Translated from the Tamil by N. Kalyan Raman
Published by HarperPerennial (an imprint of Harper Collins India)
MRP: Rs. 399/-
If you do decide to pick this book up, i highly recommend going through the translator’s note at the end of the book first. You will understand why im saying so once you read it. There is no need to write a preface for every novel that is written. A social novel does not need to be explained or the author's motivation for writing it unless absolutely necessary.
Although it is entirely a fictional story, history is involved. Based on historical events that actually happened. There is a difference of opinion on the fact that the legal schemes in the upper caste dominated socio-religious system were, and still are in various forms, unjust to women, without even being perceived as such. Set against the rising clamour for India’s independence, Breaking Free is a nuanced and thought-provoking story of three generations of women and the effect history and memory–and secrets–have on their lives.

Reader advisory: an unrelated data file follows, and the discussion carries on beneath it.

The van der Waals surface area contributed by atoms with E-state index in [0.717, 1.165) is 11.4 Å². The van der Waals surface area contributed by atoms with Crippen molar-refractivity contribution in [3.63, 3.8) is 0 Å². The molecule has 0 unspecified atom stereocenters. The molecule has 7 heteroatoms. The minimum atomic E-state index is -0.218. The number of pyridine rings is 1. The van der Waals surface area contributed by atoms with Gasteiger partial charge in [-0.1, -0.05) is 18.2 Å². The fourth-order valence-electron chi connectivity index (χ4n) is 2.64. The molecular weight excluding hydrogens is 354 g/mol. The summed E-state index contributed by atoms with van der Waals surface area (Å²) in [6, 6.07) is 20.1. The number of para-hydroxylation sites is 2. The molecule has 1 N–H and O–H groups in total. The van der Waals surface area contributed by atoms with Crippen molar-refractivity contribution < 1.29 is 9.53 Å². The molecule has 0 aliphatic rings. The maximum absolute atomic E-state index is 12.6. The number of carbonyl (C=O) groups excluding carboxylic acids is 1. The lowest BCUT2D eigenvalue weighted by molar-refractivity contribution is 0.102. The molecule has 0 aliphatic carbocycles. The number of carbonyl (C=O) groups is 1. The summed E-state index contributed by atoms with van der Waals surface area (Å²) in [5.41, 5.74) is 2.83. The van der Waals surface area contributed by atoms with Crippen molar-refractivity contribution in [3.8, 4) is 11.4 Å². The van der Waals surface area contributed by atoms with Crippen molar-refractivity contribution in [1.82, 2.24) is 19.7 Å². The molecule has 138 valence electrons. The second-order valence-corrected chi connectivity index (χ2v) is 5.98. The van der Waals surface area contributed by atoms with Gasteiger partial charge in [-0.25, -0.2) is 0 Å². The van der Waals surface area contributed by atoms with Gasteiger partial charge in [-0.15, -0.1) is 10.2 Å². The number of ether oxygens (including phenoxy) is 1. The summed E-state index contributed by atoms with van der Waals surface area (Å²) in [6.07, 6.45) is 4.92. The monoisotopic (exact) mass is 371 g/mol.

The author keeps her narrative moving across time and characters, and it does take some effort to ascertain which time and whose perspective is being talked about but once the rhythm settles, the characters take over. Touching on themes of collective shame and the stigma that upper caste people foist on those they keep at their whim and mercy, Breaking Free provides a glimpse of the way in which women of the lower caste were tightly controlled and how their exploitation was enabled by society, including the women in their own families.
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